The Canadian economy slightly exceeded expectations in the third quarter as it grew at an annual pace of 3.5 per cent, Statistics Canada said Wednesday.
Strong numbers for energy exports helped the country’s real gross domestic product bounce back from a deep second-quarter contraction, which saw the economy recoil by a revised 1.3 per cent, the Ottawa-based agency said.
The healthy rebound followed a second-quarter decline largely caused by oil-production shutdowns caused by Alberta wildfires and scheduled maintenance at oilsands facilities.
Statistics Canada said exports of energy products expanded 6.1 per cent in the third quarter following a decline of 5.1 per cent during the previous period.
Overall, exports of goods and services rose 2.2 per cent in the third quarter compared to a contraction of 3.9 per cent in the second quarter.
A consensus of economists had been expecting the numbers to show that the economy grew at an annualized rate of 3.4 per cent in the third quarter, according to Thomson Reuters.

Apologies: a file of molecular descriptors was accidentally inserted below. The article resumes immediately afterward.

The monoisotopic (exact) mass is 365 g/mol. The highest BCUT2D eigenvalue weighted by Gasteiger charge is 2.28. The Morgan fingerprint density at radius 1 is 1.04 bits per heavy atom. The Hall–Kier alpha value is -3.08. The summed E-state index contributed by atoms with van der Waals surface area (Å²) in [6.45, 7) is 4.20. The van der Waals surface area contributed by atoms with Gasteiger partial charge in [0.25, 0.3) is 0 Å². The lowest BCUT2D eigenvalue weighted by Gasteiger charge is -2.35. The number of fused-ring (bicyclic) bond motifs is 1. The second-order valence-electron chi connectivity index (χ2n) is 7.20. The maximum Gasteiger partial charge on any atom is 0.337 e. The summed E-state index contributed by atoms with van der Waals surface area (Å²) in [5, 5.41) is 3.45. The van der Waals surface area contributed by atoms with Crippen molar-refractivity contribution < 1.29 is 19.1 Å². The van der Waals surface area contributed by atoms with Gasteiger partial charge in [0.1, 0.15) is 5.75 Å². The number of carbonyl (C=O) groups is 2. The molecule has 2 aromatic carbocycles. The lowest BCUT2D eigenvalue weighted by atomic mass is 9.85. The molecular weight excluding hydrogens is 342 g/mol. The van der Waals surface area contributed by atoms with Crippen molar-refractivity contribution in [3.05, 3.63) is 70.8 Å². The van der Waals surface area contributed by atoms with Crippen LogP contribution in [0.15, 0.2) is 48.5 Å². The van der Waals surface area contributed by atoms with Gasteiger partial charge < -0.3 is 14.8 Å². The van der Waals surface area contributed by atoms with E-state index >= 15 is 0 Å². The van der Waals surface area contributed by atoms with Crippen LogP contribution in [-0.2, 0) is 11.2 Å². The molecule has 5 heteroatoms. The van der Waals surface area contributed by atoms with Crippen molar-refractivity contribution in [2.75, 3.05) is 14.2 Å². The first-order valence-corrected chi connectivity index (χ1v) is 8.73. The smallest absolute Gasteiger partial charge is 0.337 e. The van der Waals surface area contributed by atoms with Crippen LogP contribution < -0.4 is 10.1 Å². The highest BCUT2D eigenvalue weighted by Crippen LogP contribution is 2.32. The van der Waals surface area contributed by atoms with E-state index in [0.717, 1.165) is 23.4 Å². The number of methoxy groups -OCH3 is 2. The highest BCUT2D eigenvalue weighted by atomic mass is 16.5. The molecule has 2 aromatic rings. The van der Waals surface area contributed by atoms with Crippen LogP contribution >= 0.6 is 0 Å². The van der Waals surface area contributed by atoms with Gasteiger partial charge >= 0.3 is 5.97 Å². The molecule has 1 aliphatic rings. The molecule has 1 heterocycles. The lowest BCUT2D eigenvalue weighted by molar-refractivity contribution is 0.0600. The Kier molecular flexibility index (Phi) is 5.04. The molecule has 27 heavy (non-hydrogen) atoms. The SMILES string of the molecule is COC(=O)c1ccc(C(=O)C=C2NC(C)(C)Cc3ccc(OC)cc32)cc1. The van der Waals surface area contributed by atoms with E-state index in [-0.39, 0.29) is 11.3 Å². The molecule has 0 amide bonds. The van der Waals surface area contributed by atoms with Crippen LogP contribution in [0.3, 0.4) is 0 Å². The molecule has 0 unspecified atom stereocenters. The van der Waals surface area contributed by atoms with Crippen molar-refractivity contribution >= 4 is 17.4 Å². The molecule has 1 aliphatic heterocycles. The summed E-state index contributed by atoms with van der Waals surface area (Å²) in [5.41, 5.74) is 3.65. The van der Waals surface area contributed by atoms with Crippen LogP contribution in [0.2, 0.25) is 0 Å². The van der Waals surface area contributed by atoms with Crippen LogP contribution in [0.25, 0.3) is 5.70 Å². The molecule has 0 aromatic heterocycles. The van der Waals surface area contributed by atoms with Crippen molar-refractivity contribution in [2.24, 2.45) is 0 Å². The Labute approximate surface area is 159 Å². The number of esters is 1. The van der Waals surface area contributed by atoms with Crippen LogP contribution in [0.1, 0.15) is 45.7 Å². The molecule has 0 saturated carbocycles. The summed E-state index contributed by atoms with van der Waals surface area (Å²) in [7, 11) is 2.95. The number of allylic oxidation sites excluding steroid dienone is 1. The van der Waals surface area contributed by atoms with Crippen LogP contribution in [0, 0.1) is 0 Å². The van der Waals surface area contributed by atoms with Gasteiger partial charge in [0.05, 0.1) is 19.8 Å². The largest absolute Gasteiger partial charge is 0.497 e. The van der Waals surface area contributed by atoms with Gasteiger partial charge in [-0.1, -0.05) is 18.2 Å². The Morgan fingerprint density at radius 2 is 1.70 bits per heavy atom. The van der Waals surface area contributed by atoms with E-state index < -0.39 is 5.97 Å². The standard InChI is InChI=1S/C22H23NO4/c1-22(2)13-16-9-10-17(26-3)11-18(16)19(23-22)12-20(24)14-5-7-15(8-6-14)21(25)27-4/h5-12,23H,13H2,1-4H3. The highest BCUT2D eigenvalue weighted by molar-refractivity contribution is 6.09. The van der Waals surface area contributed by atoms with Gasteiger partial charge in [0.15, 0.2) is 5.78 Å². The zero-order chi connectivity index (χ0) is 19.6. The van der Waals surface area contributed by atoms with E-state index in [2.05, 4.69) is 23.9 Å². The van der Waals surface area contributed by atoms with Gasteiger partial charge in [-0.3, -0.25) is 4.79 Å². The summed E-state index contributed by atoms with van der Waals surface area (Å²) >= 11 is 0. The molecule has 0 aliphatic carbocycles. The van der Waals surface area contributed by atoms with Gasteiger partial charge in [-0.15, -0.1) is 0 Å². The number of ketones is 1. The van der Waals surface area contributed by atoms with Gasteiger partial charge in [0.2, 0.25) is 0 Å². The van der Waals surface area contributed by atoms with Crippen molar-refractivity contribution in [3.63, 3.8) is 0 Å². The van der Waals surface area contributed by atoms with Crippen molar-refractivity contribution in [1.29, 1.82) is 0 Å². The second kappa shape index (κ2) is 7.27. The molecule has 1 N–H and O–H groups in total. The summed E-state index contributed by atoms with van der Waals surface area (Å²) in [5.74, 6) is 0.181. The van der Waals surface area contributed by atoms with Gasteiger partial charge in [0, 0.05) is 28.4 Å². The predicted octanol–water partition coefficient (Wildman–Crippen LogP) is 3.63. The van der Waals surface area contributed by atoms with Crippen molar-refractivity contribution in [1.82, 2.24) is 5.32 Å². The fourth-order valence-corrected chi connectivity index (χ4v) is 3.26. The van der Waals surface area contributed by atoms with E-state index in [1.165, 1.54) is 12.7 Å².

The key reading for GDP came ahead of the Bank of Canada’s scheduled announcement next week on its trend-setting interest rate, which is widely expected to stay at its low level of 0.5 per cent.
In its October monetary policy report, the central bank predicted 3.2 per cent growth for the third quarter and 1.5 per cent for the final three-month period of 2016.
Economists will scrutinize the numbers for signs that economic momentum will carry into the final three months of the year.
In September _ the final month of the third quarter _ the economy expanded at a non-annualized rate of 0.3 per cent. Economists had been predicting September GDP to rise 0.1 per cent.
That hand-off followed growth of 0.2 per cent in August and 0.5 per cent in July.
The report also found that business investment in machinery and equipment contracted 3.2 per cent in the third quarter, following a gain of one per cent in the second quarter.
Business investment in residential structures decreased 1.4 per cent in the third quarter after nine straight quarters of growth. Statistics Canada said most of the decline was due to a 5.7 per cent drop in ownership transfer costs, which point to movement in the resale market.
The lower transfer costs followed British Columbia’s introduction of a new tax on home purchases by non-residents, the report noted.